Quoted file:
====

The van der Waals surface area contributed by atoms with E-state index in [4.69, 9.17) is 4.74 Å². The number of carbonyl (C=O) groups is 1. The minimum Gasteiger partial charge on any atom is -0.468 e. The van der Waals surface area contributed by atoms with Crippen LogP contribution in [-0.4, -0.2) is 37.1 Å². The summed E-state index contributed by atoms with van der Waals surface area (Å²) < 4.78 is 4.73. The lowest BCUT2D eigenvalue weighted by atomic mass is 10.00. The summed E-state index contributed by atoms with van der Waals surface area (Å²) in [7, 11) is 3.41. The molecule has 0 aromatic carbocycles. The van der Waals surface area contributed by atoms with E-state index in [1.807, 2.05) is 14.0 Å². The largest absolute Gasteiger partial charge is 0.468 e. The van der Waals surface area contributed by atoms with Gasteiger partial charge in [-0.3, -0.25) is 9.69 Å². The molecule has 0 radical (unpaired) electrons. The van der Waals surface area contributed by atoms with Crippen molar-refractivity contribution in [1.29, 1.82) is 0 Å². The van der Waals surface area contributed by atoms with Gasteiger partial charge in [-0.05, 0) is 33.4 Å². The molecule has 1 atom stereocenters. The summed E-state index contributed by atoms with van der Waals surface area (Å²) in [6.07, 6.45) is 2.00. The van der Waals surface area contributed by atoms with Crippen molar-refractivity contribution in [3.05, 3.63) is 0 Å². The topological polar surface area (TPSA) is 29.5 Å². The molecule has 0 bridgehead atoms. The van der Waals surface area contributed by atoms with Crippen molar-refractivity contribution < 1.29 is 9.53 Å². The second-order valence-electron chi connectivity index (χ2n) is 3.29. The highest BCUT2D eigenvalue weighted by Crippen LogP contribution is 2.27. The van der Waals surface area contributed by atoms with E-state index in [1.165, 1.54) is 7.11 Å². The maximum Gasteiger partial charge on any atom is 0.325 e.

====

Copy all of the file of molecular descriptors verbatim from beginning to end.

The van der Waals surface area contributed by atoms with E-state index in [4.69, 9.17) is 4.74 Å². The number of carbonyl (C=O) groups is 1. The minimum Gasteiger partial charge on any atom is -0.468 e. The van der Waals surface area contributed by atoms with Crippen LogP contribution in [-0.4, -0.2) is 37.1 Å². The summed E-state index contributed by atoms with van der Waals surface area (Å²) < 4.78 is 4.73. The lowest BCUT2D eigenvalue weighted by atomic mass is 10.00. The summed E-state index contributed by atoms with van der Waals surface area (Å²) in [7, 11) is 3.41. The molecule has 0 aromatic carbocycles. The van der Waals surface area contributed by atoms with E-state index in [1.807, 2.05) is 14.0 Å². The largest absolute Gasteiger partial charge is 0.468 e. The van der Waals surface area contributed by atoms with Gasteiger partial charge in [-0.3, -0.25) is 9.69 Å². The molecule has 0 radical (unpaired) electrons. The van der Waals surface area contributed by atoms with Crippen molar-refractivity contribution in [1.29, 1.82) is 0 Å². The van der Waals surface area contributed by atoms with Gasteiger partial charge in [-0.05, 0) is 33.4 Å². The molecule has 1 atom stereocenters. The summed E-state index contributed by atoms with van der Waals surface area (Å²) in [6.07, 6.45) is 2.00. The van der Waals surface area contributed by atoms with Crippen molar-refractivity contribution in [3.05, 3.63) is 0 Å². The topological polar surface area (TPSA) is 29.5 Å². The molecule has 0 bridgehead atoms. The van der Waals surface area contributed by atoms with Crippen molar-refractivity contribution < 1.29 is 9.53 Å². The second-order valence-electron chi connectivity index (χ2n) is 3.29. The highest BCUT2D eigenvalue weighted by Crippen LogP contribution is 2.27. The van der Waals surface area contributed by atoms with E-state index in [1.165, 1.54) is 7.11 Å². The maximum Gasteiger partial charge on any atom is 0.325 e.